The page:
What comfort do God’s people have in times of war and conflict?

2 Min Read

The comfort God’s people have is a robust doctrine of providence. This may not have been the intent of the question, but I can imagine some folks who are sensitive and have been watching the news—maybe even too much of it—and they’ve seen and read things that have upset them, and now they are fearful. They may even be fearful in a way that Christians ought not to be afraid. Many people may not even be sure what they are afraid of; they are just afraid. In light of this, Christians need a robust doctrine of providence. God is in control.

God orders the end from the beginning. He orders not just good things, but evil things. I have recently been thinking about Peter at Pentecost. When Peter preached that sermon just six weeks after the crucifixion, he told his fellow Jews, “It was you by wicked hands who took Him and slew Him” (Acts 2:23). He told them they were guilty. Some of the people listening to Peter had been there, shouting for Jesus to be crucified: “Crucify Him! Crucify Him!” But it was all by the determinate counsel and foreknowledge of God. Yes, they were responsible for their actions, but none of it happened outside of the decree of God. God knows the end from the beginning. God orders our lives. He holds us in the palms of His hands.

How many times in the Bible does God come and say to His people, “Do not be afraid”? There’s a book in it somewhere. There are dozens and dozens of occasions on which God comes to His people when they are in trouble and says, “Do not be afraid.” If we are in a right relationship with God, we have nothing to fear. That doesn’t mean trials won’t come. That doesn’t mean wars won’t break out. It doesn’t mean we will avoid World War III. I have no idea, but I do know this: God is in control.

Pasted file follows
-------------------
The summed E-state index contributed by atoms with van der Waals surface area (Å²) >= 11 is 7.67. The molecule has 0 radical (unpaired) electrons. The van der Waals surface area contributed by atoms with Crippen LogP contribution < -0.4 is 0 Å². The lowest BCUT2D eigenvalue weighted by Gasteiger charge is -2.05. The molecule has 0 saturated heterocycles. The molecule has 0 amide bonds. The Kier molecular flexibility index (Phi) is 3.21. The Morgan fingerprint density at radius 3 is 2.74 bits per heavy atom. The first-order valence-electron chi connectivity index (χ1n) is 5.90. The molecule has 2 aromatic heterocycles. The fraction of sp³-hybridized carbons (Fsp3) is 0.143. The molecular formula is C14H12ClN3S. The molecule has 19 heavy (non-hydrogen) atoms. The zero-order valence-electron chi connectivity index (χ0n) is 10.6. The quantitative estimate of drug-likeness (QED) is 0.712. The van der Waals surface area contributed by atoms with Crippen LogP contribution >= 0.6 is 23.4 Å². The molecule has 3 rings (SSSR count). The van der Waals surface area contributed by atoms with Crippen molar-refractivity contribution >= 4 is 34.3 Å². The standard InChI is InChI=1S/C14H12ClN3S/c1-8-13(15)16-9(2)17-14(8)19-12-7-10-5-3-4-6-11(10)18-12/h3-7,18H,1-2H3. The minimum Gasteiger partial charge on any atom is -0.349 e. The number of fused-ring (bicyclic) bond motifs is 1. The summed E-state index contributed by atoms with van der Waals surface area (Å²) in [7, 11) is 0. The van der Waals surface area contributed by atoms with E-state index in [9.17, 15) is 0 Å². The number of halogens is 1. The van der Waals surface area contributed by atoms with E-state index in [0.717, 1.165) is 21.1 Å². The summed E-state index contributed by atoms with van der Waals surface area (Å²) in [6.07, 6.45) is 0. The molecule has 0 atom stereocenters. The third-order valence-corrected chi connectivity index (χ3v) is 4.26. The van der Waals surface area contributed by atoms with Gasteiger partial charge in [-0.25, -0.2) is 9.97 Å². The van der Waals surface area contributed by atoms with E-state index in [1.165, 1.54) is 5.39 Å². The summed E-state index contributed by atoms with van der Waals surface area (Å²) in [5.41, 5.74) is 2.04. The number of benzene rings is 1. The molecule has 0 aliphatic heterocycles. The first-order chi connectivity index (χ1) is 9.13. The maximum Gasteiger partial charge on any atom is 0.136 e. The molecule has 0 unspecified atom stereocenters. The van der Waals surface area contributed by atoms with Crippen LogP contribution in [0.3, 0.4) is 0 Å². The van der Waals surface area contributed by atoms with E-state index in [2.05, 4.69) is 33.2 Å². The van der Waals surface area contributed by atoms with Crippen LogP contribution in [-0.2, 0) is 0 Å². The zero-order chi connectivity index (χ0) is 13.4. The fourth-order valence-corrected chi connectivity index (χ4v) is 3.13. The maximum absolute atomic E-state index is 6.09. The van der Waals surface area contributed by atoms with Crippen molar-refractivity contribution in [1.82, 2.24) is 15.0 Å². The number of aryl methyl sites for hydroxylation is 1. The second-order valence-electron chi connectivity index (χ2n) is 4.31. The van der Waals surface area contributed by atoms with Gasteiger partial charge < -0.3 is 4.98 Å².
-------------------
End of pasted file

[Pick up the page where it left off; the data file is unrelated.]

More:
There are no blind spots in God’s providence. There are no dead zones. When you travel, there are places where your phone doesn’t work, where you haven’t got a signal. For example, there are parts of South Carolina where I’ve had no signal, and they’ve said to me, “You have to climb that hill over there, and then you might get one or two bars.” But there are no dead zones as far as God’s providence is concerned. You can’t drive on the interstate and think, “From junctions twenty-eight through thirty-two, God isn’t in control; that’s Satan’s territory.” No, God is in complete and utter control.

This transcript is from a live Ask Ligonier event with Derek Thomas and has been lightly edited for readability. To ask Ligonier a biblical or theological question, email ask@ligonier.org or message us on Facebook or Twitter.